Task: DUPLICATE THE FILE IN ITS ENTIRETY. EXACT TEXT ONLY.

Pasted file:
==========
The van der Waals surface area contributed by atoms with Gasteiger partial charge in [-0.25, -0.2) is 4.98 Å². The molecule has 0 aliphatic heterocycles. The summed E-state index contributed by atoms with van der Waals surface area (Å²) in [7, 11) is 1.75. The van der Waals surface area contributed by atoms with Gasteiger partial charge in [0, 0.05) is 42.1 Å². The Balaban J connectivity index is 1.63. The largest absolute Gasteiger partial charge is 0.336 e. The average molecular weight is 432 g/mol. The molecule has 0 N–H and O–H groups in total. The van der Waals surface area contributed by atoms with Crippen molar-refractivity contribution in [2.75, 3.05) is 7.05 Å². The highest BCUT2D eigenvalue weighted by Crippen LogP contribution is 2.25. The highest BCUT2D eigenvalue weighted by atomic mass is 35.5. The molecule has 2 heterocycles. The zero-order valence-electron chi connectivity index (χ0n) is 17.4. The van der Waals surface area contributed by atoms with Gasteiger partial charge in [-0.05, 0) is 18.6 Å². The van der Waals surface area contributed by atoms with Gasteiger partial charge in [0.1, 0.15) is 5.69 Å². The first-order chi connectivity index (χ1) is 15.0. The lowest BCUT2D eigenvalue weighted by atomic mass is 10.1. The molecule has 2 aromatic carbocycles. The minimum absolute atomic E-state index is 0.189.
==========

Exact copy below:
The van der Waals surface area contributed by atoms with Gasteiger partial charge in [-0.25, -0.2) is 4.98 Å². The molecule has 0 aliphatic heterocycles. The summed E-state index contributed by atoms with van der Waals surface area (Å²) in [7, 11) is 1.75. The van der Waals surface area contributed by atoms with Gasteiger partial charge in [0, 0.05) is 42.1 Å². The Balaban J connectivity index is 1.63. The largest absolute Gasteiger partial charge is 0.336 e. The average molecular weight is 432 g/mol. The molecule has 0 N–H and O–H groups in total. The van der Waals surface area contributed by atoms with Crippen molar-refractivity contribution in [2.75, 3.05) is 7.05 Å². The highest BCUT2D eigenvalue weighted by Crippen LogP contribution is 2.25. The highest BCUT2D eigenvalue weighted by atomic mass is 35.5. The molecule has 2 heterocycles. The zero-order valence-electron chi connectivity index (χ0n) is 17.4. The van der Waals surface area contributed by atoms with Gasteiger partial charge in [-0.05, 0) is 18.6 Å². The van der Waals surface area contributed by atoms with Gasteiger partial charge in [0.1, 0.15) is 5.69 Å². The first-order chi connectivity index (χ1) is 15.0. The lowest BCUT2D eigenvalue weighted by atomic mass is 10.1. The molecule has 2 aromatic carbocycles. The minimum absolute atomic E-state index is 0.189.